Amy Calandrella was in the course and scope of her employment at Van Dyke Cafe when she was mauled by a dog. The dog bit Calandrellas’ lip and she received more than 300 stitches. There is no doubt that this injury caused pain, suffering, scarring and disfigurement. Unfortunately, none of those damages are recoverable under the Florida Workers Compensation System. In order to recover those damages an employee needs to file what is known as a third party claim.
In essence injured workers in Florida are entitled to payment of their lost wages, payment of their medical bills, and impairment benefits; That’s it!!! No money for pain, No money for suffering, No money for loss of enjoyment of life.
Further, the limited benefits that the injured worker is entitled to come with limitations.
The injured worker is entitled to indemnity benefits not to exceed 104 weeks. Thus, if the authorized treating physician (the doctor that is selected by the Workers compensation carrier) says the injured worker is unable to work, then the insurance carrier will pay 66.66% of the workers’ Gross salary. If the doctor says that the worker can work with restrictions, but the employer does not have work available within the restrictions, the insurance carrier will pay 64% of the Gross Salary .
The Insurance carrier will pay medical bills for medical treatment by an authorized treating physician. The injured worker does not have the right to chose his/her treating physician. Rather, the carrier chooses the doctor, and if the employer wants a second opinion, that doctor is also chosen by the Workers Compensation Insurance Carrier.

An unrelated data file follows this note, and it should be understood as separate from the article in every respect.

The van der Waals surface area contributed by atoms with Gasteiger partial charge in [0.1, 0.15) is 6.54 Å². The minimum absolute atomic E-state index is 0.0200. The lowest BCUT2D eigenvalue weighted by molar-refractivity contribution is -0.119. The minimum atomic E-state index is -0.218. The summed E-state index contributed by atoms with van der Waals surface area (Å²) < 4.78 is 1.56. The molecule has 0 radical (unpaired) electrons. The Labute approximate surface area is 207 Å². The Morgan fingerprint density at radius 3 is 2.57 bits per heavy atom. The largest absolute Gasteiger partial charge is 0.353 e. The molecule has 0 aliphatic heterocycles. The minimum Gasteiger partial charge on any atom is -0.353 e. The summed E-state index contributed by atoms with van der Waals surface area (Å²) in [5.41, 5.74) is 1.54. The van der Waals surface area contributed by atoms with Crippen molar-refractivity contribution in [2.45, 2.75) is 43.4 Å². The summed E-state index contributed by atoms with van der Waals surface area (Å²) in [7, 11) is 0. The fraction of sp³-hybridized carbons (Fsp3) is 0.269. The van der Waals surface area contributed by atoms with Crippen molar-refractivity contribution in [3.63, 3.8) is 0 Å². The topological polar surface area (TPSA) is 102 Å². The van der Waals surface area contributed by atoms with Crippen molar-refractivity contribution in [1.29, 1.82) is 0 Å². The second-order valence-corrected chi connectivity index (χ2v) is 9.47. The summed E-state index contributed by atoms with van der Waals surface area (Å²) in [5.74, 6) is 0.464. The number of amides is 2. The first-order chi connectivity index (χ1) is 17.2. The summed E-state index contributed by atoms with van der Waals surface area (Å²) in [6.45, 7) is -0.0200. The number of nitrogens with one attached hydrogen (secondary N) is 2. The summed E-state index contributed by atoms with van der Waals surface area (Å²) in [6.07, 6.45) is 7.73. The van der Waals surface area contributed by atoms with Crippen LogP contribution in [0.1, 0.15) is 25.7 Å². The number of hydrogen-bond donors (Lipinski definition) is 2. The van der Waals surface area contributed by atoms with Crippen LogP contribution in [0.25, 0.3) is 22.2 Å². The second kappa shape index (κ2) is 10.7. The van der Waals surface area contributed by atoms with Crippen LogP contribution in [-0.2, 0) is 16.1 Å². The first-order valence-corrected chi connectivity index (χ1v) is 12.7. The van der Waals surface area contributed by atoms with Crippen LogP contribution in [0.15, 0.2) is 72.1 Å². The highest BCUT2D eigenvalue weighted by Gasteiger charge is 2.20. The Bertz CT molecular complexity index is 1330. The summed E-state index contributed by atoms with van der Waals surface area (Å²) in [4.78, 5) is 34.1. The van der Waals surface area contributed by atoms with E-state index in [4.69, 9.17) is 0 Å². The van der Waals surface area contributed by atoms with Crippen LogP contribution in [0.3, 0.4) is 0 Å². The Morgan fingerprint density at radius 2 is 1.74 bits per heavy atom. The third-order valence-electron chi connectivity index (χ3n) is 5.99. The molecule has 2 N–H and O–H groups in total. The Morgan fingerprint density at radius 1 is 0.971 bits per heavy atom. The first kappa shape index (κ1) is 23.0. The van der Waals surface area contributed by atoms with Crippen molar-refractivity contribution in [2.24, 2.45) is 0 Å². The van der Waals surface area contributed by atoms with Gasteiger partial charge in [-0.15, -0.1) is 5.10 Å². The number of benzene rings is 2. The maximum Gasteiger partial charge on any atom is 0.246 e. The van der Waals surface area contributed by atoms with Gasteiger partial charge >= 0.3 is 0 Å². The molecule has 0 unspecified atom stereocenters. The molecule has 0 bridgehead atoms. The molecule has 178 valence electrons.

If the doctor chosen by the carrier determines that the injured worker sustained a permanent injury within a reasonable degree of medical probability then the injured worker is entitled to receive impairment benefits. The amount of benefits are a formula based upon the workers gross salary and amount of impairment.
Given the limited amount of benefits available under The Workers’ Compensation System, I always investigate workers compensation cases for possible third party actions. I look to see whether a third party, who is not affiliated with the employer caused the accident. In Calandrella’s case the dog owner is responsible for those damages not recoverable under Workers Compensation, i.e., pain, suffering, disfigurement, loss of enjoyment of life.
In Calandrella’s case the question will be whether the dog owner has home owners insurance to pay for those damages, and whether the policy has an exclusion for dog bites. For instance, most policies written by Citizens Insurance Company contain a dog bite exclusion.
My law firm is currently involved in a number of third party cases ranging from those involving negligent security to a case against the World Indoor Football League. The recovery we were able to make on behalf of our clients was significant, and much greater than they would ever be able to recover if they had proceeded with only a Workers’ Compensation Claim.